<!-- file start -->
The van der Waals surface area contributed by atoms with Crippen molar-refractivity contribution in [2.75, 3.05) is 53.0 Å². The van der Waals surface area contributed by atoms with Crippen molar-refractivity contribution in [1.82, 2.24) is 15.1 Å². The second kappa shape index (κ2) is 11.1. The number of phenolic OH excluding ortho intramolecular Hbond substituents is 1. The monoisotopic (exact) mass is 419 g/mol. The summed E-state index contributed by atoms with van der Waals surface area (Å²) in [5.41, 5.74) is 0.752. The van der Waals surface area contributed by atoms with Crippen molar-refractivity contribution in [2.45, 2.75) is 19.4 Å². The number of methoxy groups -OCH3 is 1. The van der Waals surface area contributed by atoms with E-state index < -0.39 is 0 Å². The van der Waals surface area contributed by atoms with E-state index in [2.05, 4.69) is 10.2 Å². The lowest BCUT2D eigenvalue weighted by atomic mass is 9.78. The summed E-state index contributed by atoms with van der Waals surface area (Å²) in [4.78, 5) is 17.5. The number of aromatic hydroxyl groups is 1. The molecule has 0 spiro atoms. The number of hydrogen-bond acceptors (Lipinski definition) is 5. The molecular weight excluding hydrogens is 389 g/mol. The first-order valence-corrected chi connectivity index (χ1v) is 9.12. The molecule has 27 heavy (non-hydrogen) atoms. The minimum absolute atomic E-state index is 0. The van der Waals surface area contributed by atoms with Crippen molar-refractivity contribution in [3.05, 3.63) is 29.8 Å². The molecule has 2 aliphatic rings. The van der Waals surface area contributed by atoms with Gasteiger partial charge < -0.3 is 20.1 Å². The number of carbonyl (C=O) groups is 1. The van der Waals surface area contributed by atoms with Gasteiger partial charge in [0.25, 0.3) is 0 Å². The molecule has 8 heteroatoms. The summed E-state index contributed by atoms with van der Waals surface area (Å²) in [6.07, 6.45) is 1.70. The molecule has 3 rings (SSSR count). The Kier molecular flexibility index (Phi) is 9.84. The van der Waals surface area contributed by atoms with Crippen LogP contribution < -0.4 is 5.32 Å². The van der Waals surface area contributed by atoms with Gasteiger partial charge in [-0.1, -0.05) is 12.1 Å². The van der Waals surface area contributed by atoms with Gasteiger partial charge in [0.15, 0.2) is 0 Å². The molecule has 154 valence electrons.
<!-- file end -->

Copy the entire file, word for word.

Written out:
The van der Waals surface area contributed by atoms with Crippen molar-refractivity contribution in [2.75, 3.05) is 53.0 Å². The van der Waals surface area contributed by atoms with Crippen molar-refractivity contribution in [1.82, 2.24) is 15.1 Å². The second kappa shape index (κ2) is 11.1. The number of phenolic OH excluding ortho intramolecular Hbond substituents is 1. The monoisotopic (exact) mass is 419 g/mol. The summed E-state index contributed by atoms with van der Waals surface area (Å²) in [5.41, 5.74) is 0.752. The van der Waals surface area contributed by atoms with Crippen molar-refractivity contribution in [2.45, 2.75) is 19.4 Å². The number of methoxy groups -OCH3 is 1. The van der Waals surface area contributed by atoms with E-state index < -0.39 is 0 Å². The van der Waals surface area contributed by atoms with E-state index in [2.05, 4.69) is 10.2 Å². The lowest BCUT2D eigenvalue weighted by atomic mass is 9.78. The summed E-state index contributed by atoms with van der Waals surface area (Å²) in [4.78, 5) is 17.5. The number of aromatic hydroxyl groups is 1. The molecule has 0 spiro atoms. The number of hydrogen-bond acceptors (Lipinski definition) is 5. The molecular weight excluding hydrogens is 389 g/mol. The first-order valence-corrected chi connectivity index (χ1v) is 9.12. The molecule has 27 heavy (non-hydrogen) atoms. The minimum absolute atomic E-state index is 0. The van der Waals surface area contributed by atoms with Crippen molar-refractivity contribution in [3.05, 3.63) is 29.8 Å². The molecule has 2 aliphatic rings. The van der Waals surface area contributed by atoms with Gasteiger partial charge < -0.3 is 20.1 Å². The number of carbonyl (C=O) groups is 1. The van der Waals surface area contributed by atoms with Gasteiger partial charge in [0.25, 0.3) is 0 Å². The molecule has 8 heteroatoms. The summed E-state index contributed by atoms with van der Waals surface area (Å²) in [6.07, 6.45) is 1.70. The molecule has 3 rings (SSSR count). The Kier molecular flexibility index (Phi) is 9.84. The van der Waals surface area contributed by atoms with Crippen LogP contribution < -0.4 is 5.32 Å². The van der Waals surface area contributed by atoms with Gasteiger partial charge in [-0.1, -0.05) is 12.1 Å². The van der Waals surface area contributed by atoms with Gasteiger partial charge in [0.15, 0.2) is 0 Å². The molecule has 154 valence electrons.